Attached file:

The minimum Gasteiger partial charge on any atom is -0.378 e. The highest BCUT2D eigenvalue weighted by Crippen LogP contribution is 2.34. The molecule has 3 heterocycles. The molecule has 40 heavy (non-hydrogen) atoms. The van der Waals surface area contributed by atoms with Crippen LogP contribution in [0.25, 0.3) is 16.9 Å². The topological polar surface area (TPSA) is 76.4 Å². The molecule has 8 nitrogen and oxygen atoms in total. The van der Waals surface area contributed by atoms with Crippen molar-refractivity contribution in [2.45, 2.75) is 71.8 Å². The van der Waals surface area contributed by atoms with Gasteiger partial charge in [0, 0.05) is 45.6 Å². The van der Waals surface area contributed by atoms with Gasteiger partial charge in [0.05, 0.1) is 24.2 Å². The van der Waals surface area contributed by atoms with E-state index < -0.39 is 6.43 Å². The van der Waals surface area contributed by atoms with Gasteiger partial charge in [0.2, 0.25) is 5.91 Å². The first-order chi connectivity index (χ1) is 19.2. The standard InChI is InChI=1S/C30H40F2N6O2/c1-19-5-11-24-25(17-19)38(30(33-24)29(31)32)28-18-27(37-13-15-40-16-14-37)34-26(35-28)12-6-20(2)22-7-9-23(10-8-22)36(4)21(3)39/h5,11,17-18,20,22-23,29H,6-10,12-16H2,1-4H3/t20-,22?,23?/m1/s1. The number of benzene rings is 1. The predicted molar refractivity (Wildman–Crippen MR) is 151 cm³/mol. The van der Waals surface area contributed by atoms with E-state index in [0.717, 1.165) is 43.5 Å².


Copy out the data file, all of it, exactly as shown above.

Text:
The minimum Gasteiger partial charge on any atom is -0.378 e. The highest BCUT2D eigenvalue weighted by Crippen LogP contribution is 2.34. The molecule has 3 heterocycles. The molecule has 40 heavy (non-hydrogen) atoms. The van der Waals surface area contributed by atoms with Crippen LogP contribution in [0.25, 0.3) is 16.9 Å². The topological polar surface area (TPSA) is 76.4 Å². The molecule has 8 nitrogen and oxygen atoms in total. The van der Waals surface area contributed by atoms with Crippen molar-refractivity contribution in [2.45, 2.75) is 71.8 Å². The van der Waals surface area contributed by atoms with Gasteiger partial charge in [0, 0.05) is 45.6 Å². The van der Waals surface area contributed by atoms with Gasteiger partial charge in [0.05, 0.1) is 24.2 Å². The van der Waals surface area contributed by atoms with E-state index < -0.39 is 6.43 Å². The van der Waals surface area contributed by atoms with Gasteiger partial charge in [0.2, 0.25) is 5.91 Å². The first-order chi connectivity index (χ1) is 19.2. The standard InChI is InChI=1S/C30H40F2N6O2/c1-19-5-11-24-25(17-19)38(30(33-24)29(31)32)28-18-27(37-13-15-40-16-14-37)34-26(35-28)12-6-20(2)22-7-9-23(10-8-22)36(4)21(3)39/h5,11,17-18,20,22-23,29H,6-10,12-16H2,1-4H3/t20-,22?,23?/m1/s1. The number of benzene rings is 1. The predicted molar refractivity (Wildman–Crippen MR) is 151 cm³/mol. The van der Waals surface area contributed by atoms with E-state index in [0.717, 1.165) is 43.5 Å².